Thus, under the guise of environmental values, public policy in Virginia is promoting renewable energy. But under a different set of environmental values, we'll find that many of those projects are undesirable. To my way of thinking, energy conservation is the most pristine environmental policy of all -- avoid consuming the electricity in the first place. Of course, our current regulatory apparatus encourages Dominion and other electric utilities to pursue renewable energy sources, whatever the cost, because they can pass on the cost to rate payers. By contrast, power companies in Virginia only undercut their market when they invest in conservation measures. We're getting what we wished for, and we may not like it.
But the fact that interest is out there for such a project is a sign of things to come, said Rick Webb, operator of www.vawind.org and a senior scientist with the environmental sciences department at the University of Virginia. "This is probably the tip of the iceberg," he said. Eighteen miles of national forest ridgeline, most of which is on Shenandoah Mountain, stands to be affected by the proposal, Webb said. "It's industrializing our national forest," he said. "The question is whether it's worth the trade-off. In my conclusion, it is not. The electricity produced is just a drop in the bucket."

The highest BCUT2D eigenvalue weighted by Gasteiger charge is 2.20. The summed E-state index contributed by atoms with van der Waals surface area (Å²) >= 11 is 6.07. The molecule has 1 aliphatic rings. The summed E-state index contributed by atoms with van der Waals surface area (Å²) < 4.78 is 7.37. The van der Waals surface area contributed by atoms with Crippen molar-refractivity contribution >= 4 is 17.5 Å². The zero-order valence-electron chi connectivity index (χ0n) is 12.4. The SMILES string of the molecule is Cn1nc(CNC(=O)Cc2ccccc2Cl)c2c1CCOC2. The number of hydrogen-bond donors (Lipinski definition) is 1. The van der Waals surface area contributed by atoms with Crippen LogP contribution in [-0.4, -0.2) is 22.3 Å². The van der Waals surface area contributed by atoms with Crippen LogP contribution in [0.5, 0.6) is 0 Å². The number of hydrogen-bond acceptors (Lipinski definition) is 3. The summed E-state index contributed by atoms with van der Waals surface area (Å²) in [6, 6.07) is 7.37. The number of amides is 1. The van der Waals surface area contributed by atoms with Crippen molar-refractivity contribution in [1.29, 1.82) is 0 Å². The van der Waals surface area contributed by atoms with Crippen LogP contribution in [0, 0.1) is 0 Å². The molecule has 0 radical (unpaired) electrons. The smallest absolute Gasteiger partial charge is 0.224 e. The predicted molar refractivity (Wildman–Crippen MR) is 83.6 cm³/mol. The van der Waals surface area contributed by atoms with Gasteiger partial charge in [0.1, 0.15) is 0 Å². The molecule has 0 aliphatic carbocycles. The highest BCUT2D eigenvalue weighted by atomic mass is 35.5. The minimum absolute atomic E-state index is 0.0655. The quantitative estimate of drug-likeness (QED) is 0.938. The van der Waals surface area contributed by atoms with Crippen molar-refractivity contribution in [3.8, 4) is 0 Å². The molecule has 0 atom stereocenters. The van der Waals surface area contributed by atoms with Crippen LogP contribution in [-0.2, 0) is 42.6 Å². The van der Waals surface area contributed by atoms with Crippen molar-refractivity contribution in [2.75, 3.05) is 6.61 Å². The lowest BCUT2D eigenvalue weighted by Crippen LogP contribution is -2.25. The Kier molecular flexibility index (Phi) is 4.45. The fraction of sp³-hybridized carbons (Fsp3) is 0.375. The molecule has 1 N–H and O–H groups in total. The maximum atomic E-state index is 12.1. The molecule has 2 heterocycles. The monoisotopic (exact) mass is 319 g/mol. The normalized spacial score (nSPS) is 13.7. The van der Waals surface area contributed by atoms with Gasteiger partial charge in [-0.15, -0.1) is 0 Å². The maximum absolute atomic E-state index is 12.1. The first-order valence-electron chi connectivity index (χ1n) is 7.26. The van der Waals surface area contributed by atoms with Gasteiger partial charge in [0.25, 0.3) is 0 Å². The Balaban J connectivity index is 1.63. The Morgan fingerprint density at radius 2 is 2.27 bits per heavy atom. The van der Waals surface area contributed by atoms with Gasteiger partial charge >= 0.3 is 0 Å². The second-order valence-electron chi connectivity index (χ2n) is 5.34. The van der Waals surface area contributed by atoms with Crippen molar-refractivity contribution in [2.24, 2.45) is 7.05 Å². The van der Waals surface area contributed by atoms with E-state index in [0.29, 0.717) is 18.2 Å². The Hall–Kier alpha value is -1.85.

Proposals for wind farms in the Valley are whipping up opposing viewpoints about the structures' effects on wildlife, local vistas and energy production. Opponents say the turbines, each hundreds of feet tall, would mar the local landscape and endanger bats and birds, some of which are federally protected. But proponents say the farms can be built with minimum impact on the environment to offer clean, alternative energy and a break from the nation's dependency on foreign oil. ...After studying maps and coordinates provided by the Federal Aviation Administration, consultant D. Daniel Boone, a conservation biologist and policy analyst, said the FreedomWorks' project could negatively affect untouched areas of the George Washington National Forest. "Other than a power line and one small road which crosses between Hardy and Shenandoah counties, the project area is completely undisturbed forest with no sign of logging roads or clear-cuts," Boone stated.
The 131 turbines, each 440 feet tall, would cover 18 miles of ridgecrest, according to private consultant D. Daniel Boone, a conservation biologist and policy analyst. Ninety turbines would be located in Virginia with the other 41 in Hardy County, according to Boone. Boone prepared a map stipulating each turbine based upon the coordinates provided in the 7460-1 applications filed with the Federal Aviation Agency by an unknown developer. "Each wind turbine has a separate 7460-1 application filed with FAA," Boone said.